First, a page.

China Consumer

Failing in Berlin, try Beijing

Huge store opening drive as Esprit shifts focus from Europe to China

Failing in Berlin, try Beijing

Can Gisele revive the brand?

Once a high street brand to be reckoned with, clothing retailer Esprit has “lost its soul in the past few years,” company chief executive Ronald Van der Vis admitted in mid-September. He did so after announcing that Esprit’s full-year profits dropped 98% on declining sales in Europe, as well as costs related to a series of store closures.

Perhaps all that bad news may have contributed to the clothing retailer also losing count of the number of stores it has in China.

Last week Hong Kong’s Next Magazine accused Esprit of overstating its store numbers on the Chinese mainland. Out of 37 directly operated stores and 35 department-store counters listed in Shanghai by the retailer on its website, seven didn’t exist and 13 couldn’t be reached, Next Magazine claimed.

Similarly in Shenzhen, where the company declared a total of 37 outlets. Seven didn’t exist and a further three couldn’t be contacted.

After the news came out, Esprit’s shares dropped 14% on the Hong Kong Stock Exchange. Management then denied the accusations, saying that the magazine may have used outdated figures. Esprit stock rebounded 16% the next day.

Still, the recovery did little to bolster the apparently precarious state of Esprit’s commercial health. The company’s stock has fallen more than 40% since it announced the drastic decline in full year profits.

In fact, the company is counting on its China strategy to reverse its slump in fortunes. The retailer recently announced that it would up its store presence to 1,900 locations in China over the next four years to meet a sales target of $770 million.

In the year ended June, it reported $344 million in China revenue.

That would be a major transformation. Currently Esprit derives 80% of its sales from Europe but says it now plans to close 80 outlets there. It will also divest its North American operations completely, a symbolic retreat for a company founded in San Francisco in 1968.

“It’s a pity, but we have to be realistic – China is our future,” Van der Vis told Bloomberg in an interview. “The return on our investment is so much higher there.”

Esprit is certainly no stranger to the Chinese market. It opened its first store in the country in 1992, at a time when most of the locals wore clothes that might generously be described as utilitarian, as opposed to fashionable.

But as China opened up to international influences, Esprit looked well-positioned to benefit from the curiosity of consumers. Instead it choose to invest more in Europe and in 2003 Esprit set up its global headquarters in Germany, its biggest market.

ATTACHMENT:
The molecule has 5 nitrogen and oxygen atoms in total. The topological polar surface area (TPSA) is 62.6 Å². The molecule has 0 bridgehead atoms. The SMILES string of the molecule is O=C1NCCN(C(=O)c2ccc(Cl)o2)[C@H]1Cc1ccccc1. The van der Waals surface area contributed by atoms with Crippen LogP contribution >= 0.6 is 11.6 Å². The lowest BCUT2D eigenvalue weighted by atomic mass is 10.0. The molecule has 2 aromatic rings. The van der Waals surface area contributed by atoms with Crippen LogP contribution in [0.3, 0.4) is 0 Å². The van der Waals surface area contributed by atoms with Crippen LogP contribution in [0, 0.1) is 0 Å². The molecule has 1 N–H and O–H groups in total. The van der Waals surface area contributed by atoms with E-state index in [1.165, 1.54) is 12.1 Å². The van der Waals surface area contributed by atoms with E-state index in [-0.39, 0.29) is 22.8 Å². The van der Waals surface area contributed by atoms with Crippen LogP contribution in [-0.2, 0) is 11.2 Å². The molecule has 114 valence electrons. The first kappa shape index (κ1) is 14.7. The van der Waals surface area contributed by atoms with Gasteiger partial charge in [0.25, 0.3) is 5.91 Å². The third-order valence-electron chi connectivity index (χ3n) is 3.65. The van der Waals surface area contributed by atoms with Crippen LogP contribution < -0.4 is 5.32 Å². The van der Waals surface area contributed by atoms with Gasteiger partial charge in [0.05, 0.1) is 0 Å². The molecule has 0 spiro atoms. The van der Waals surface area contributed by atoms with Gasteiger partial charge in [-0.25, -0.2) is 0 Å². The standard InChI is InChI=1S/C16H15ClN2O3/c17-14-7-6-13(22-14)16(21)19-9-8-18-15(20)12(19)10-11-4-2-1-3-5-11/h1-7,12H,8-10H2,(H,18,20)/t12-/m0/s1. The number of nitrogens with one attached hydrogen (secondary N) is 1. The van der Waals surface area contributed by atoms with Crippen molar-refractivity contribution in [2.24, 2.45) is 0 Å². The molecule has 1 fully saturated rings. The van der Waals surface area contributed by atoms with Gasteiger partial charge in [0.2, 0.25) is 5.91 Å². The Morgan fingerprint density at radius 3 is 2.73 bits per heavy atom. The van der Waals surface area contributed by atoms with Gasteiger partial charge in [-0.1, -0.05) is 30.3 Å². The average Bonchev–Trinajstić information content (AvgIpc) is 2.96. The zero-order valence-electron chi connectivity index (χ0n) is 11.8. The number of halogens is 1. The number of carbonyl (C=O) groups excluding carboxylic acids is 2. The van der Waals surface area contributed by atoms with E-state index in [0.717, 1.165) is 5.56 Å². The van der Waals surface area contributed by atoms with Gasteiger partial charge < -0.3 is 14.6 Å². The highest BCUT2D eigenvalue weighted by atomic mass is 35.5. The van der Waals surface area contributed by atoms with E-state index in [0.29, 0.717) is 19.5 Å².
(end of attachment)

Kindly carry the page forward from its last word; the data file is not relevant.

So now Esprit has to play China catch-up. Analysts say it has failed to gain sales traction previously because it charges relatively high prices for products not perceived to be fashionable enough.

“Esprit’s merchandise is monotonous, untrendy and undesirable… the same paisley print that was popular 10 years ago are still for sale today. It’s almost feels like its designers are living in a world that’s a decade behind,” is the dismissive verdict of the Economic Observer.

The company will also have to compete with Sweden’s H&M and Spain’s Zara, which have both made headway as trendy retailers offering clothing at competitive prices. A cotton jacket in Esprit costs Rmb800. Zara sells similar products for Rmb500.

“Esprit’s jacket may seem higher quality since it’s lined with silk but it still doesn’t justify the price difference,” an industry veteran told EO. “And besides, Zara releases new styles almost every week.”

The plan is to open a design hub in China, to cater to local tastes. But Esprit will also rely on some star power to retake the initiative, recently launching a major global rebranding campaign featuring Gisele Bündchen, the world’s most recognisable supermodel (and presumably one of the most expensive).

If she can’t make the stuff look desirable, surely no one can?

© ChinTell Ltd. All rights reserved.

Sponsored by HSBC.

The Week in China website and the weekly magazine publications are owned and maintained by ChinTell Limited, Hong Kong. Neither HSBC nor any member of the HSBC group of companies ("HSBC") endorses the contents and/or is involved in selecting, creating or editing the contents of the Week in China website or the Week in China magazine. The views expressed in these publications are solely the views of ChinTell Limited and do not necessarily reflect the views or investment ideas of HSBC. No responsibility will therefore be assumed by HSBC for the contents of these publications or for the errors or omissions therein.